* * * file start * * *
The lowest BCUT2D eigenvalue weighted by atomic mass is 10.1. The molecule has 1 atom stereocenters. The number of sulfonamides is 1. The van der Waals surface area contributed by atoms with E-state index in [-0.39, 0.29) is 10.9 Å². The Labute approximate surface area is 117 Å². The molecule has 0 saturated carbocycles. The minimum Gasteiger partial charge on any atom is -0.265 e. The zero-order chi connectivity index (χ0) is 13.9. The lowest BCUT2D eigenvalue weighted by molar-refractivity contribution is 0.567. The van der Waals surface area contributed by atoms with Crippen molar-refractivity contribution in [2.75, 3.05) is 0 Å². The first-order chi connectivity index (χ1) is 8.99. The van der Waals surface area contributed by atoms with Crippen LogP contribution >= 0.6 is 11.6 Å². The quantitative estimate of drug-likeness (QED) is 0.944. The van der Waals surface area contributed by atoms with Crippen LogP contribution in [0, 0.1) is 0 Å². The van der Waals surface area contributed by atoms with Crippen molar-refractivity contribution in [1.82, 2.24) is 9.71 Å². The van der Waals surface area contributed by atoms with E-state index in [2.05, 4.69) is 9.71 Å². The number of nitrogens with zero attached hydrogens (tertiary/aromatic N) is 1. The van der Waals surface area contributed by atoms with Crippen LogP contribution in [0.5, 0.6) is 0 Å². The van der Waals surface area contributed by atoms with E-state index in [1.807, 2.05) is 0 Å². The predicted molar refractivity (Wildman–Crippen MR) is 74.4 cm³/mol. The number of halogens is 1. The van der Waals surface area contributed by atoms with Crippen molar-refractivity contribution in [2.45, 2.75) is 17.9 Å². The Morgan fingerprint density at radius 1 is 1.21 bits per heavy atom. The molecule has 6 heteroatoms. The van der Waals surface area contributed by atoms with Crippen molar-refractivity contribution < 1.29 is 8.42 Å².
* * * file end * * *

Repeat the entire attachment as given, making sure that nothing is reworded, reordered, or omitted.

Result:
The lowest BCUT2D eigenvalue weighted by atomic mass is 10.1. The molecule has 1 atom stereocenters. The number of sulfonamides is 1. The van der Waals surface area contributed by atoms with E-state index in [-0.39, 0.29) is 10.9 Å². The Labute approximate surface area is 117 Å². The molecule has 0 saturated carbocycles. The minimum Gasteiger partial charge on any atom is -0.265 e. The zero-order chi connectivity index (χ0) is 13.9. The lowest BCUT2D eigenvalue weighted by molar-refractivity contribution is 0.567. The van der Waals surface area contributed by atoms with Crippen molar-refractivity contribution in [2.75, 3.05) is 0 Å². The first-order chi connectivity index (χ1) is 8.99. The van der Waals surface area contributed by atoms with Crippen LogP contribution >= 0.6 is 11.6 Å². The quantitative estimate of drug-likeness (QED) is 0.944. The van der Waals surface area contributed by atoms with Crippen LogP contribution in [0, 0.1) is 0 Å². The van der Waals surface area contributed by atoms with Crippen molar-refractivity contribution in [1.82, 2.24) is 9.71 Å². The van der Waals surface area contributed by atoms with E-state index in [2.05, 4.69) is 9.71 Å². The number of nitrogens with zero attached hydrogens (tertiary/aromatic N) is 1. The van der Waals surface area contributed by atoms with Crippen LogP contribution in [0.5, 0.6) is 0 Å². The van der Waals surface area contributed by atoms with E-state index in [1.807, 2.05) is 0 Å². The predicted molar refractivity (Wildman–Crippen MR) is 74.4 cm³/mol. The number of halogens is 1. The van der Waals surface area contributed by atoms with Crippen molar-refractivity contribution in [2.45, 2.75) is 17.9 Å². The Morgan fingerprint density at radius 1 is 1.21 bits per heavy atom. The molecule has 6 heteroatoms. The van der Waals surface area contributed by atoms with Crippen molar-refractivity contribution < 1.29 is 8.42 Å².